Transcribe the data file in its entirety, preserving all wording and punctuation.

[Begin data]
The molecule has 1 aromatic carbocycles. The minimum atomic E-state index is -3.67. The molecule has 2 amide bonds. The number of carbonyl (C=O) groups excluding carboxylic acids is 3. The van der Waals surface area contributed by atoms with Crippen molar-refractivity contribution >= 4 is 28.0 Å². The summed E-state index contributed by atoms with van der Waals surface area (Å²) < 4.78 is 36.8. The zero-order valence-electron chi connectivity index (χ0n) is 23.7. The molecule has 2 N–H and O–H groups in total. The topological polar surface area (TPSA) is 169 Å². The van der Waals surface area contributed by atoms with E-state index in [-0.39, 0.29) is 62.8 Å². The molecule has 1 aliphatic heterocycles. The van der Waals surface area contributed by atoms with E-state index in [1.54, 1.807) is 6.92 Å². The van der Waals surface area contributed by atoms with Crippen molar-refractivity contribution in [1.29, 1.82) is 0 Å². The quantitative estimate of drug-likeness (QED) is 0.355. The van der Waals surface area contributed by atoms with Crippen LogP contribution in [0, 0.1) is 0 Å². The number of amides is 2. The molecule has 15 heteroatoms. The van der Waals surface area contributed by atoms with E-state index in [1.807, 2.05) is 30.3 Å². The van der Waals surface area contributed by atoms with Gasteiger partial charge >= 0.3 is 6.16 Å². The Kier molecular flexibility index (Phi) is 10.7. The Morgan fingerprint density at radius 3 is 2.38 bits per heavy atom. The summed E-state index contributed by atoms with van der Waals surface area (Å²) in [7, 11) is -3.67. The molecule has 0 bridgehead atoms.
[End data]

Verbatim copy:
The molecule has 1 aromatic carbocycles. The minimum atomic E-state index is -3.67. The molecule has 2 amide bonds. The number of carbonyl (C=O) groups excluding carboxylic acids is 3. The van der Waals surface area contributed by atoms with Crippen molar-refractivity contribution >= 4 is 28.0 Å². The summed E-state index contributed by atoms with van der Waals surface area (Å²) < 4.78 is 36.8. The zero-order valence-electron chi connectivity index (χ0n) is 23.7. The molecule has 2 N–H and O–H groups in total. The topological polar surface area (TPSA) is 169 Å². The van der Waals surface area contributed by atoms with E-state index in [-0.39, 0.29) is 62.8 Å². The molecule has 1 aliphatic heterocycles. The van der Waals surface area contributed by atoms with E-state index in [1.54, 1.807) is 6.92 Å². The van der Waals surface area contributed by atoms with Crippen molar-refractivity contribution in [1.29, 1.82) is 0 Å². The quantitative estimate of drug-likeness (QED) is 0.355. The van der Waals surface area contributed by atoms with Crippen LogP contribution in [0, 0.1) is 0 Å². The number of amides is 2. The molecule has 15 heteroatoms. The van der Waals surface area contributed by atoms with E-state index in [1.807, 2.05) is 30.3 Å². The van der Waals surface area contributed by atoms with Gasteiger partial charge >= 0.3 is 6.16 Å². The Kier molecular flexibility index (Phi) is 10.7. The Morgan fingerprint density at radius 3 is 2.38 bits per heavy atom. The summed E-state index contributed by atoms with van der Waals surface area (Å²) in [7, 11) is -3.67. The molecule has 0 bridgehead atoms.